The Aftermath of Abuse

*Trigger Warning: this post discusses emotional abuse. If this is something you have a hard time processing please feel free to take time to do self care and/or come back to this post when you feel you can.*

I wrote The Reality Check to discuss my own issues with emotional and verbal abuse within my marriage. I didn’t, however, discuss the aftermath. It’s not pretty. I had to work on it in therapy. I had to relearn self-esteem and self-worth. I’d lost both. Jake had helped me regain my self-respect- I learned a lot about what I was willing and not willing to take from someone.

Those two things aren’t easy to learn, much less a second time. The decision to stay wasn’t an easy one. I stayed up many nights wondering if I’d screw myself, and more importantly, the kids, over, by staying. Did I? In a way, yes. Things have happened that I didn’t forsee and changes are ongoing. If I’d known these things would happen, I’d have left in 2015.

I was guarded. I didn’t trust Matthew to not hurt or leave me. I wouldn’t let him in, talk to him about anything major. Bills and kids? Sure. Anything else? Forget it. I ended up walking around with all kinds of thoughts and feelings.

The Thoughts that Echo

What if he goes back to being who he used to be? This stays with me daily. I think it always will. Matthew has made so much progress, but even my former therapist said this is a legit fear. I believe her.

If we get into an argument, is he going to blow up? Therapy helped me learn tools for this- arguing can be done in a healthy way. Taking breaks is very effective.

It’s okay to talk to him..right? I’ve got to try to trust him. This remains a daily struggle. Even with therapy, I’m not sure I’ll ever fully trust Matthew, much less any man, again. I know it’s okay to trust people, but I don’t want to ever be broken again.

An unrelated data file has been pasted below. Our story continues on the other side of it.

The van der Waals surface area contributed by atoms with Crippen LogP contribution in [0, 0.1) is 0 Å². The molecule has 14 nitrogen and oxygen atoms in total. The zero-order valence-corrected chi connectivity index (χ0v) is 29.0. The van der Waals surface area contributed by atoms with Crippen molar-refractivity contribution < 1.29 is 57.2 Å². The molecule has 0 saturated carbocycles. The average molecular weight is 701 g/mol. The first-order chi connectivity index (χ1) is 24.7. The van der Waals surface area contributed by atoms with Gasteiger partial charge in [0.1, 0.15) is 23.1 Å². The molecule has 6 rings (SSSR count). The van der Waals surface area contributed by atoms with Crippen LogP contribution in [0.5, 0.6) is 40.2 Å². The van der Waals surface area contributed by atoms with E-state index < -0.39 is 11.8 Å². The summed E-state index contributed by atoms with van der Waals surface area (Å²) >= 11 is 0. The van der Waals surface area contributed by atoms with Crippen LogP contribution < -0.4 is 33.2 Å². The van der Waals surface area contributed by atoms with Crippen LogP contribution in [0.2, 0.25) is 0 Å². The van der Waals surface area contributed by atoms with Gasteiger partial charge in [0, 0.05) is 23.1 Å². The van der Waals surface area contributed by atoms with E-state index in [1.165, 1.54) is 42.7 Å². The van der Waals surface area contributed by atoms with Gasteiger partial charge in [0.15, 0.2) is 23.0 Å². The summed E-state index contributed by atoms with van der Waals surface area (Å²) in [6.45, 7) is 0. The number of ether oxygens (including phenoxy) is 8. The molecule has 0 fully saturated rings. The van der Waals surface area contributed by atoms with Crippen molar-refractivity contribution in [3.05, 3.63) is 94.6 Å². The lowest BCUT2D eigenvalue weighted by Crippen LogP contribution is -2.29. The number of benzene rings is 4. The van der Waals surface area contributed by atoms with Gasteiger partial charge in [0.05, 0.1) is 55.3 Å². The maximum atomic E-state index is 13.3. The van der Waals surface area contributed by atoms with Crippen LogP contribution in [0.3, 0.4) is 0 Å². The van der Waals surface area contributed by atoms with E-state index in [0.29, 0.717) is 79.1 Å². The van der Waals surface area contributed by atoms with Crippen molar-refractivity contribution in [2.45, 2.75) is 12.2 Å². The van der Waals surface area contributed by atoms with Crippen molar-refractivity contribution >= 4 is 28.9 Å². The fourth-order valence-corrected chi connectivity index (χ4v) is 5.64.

I need to make it all look okay.. I didn’t know it then, but everyone around me knew what was going on. Even his dad knew. I withdrew a lot from everyone. I was severely depressed.

Am I going to mess up again? Is this going to be the day everything goes to hell? This has gotten better, thanks to a lot of self talk, progress and therapy. There are bad days but I am able to get through them a lot easier. This is also known as “walking on eggshells”, when you feel everything you do might upset your partner. This is a terrible frame of mind to live in.

The Drinking Years

I do not blame Matthew at all for my drinking. That was my own decision. The situation we were in, however, crushed me. I could have stopped drinking. I just liked it too much. It was a fun escape, but it got a lot worse after Jake died. My former therapist almost sent me for an inpatient evaluation. As of this post, I’m almost 20 months sober. Many abuse survivors do turn to some sort of substance abuse and that’s a sad fact. It helps dull the pain for sure, but it’s right there the next day.

My liver took a hit, and I’m forever grateful to my primary care physician because she might have saved my life. I’m pretty sure I would have ended up drinking my way into rehab otherwise. It may take years for my liver to return to normal. I damaged my own body because I let someone else destroy me. Let that sink in.

I drank to forget all kinds of pain- the pain of being what I thought was a horrible mom, definitely not a great wife, and the crumbling of my marriage. I kept drinking to forget the pain of losing the future I’d planned. I’m so glad I stopped.

What Happens After?

Abuse, in any shape or form, is wrong. I chose to cover emotional abuse because it’s not discussed nearly enough. What happens after needs to be looked at so much more.

The effects can last for years, even if the survivor is able to move forward and find a loving partner. The scary thoughts remain in the back of their mind. Some, like me, always have a backup plan just in case the nightmare comes true- they end up where they never thought they would be again. Some avoid relationships altogether for a long time out of fear. Some, sadly, end up in a chain of abusive relationships.

No matter how things turn out for you, please remember that the abuse is never your fault.

Pics courtesy of Unsplash and Pinterest



Healthy Place

5 Unhealthy Triggers

Many of us have certain things that just don’t work for us.

What can we do to fix the triggers that can worsen our mental health issues?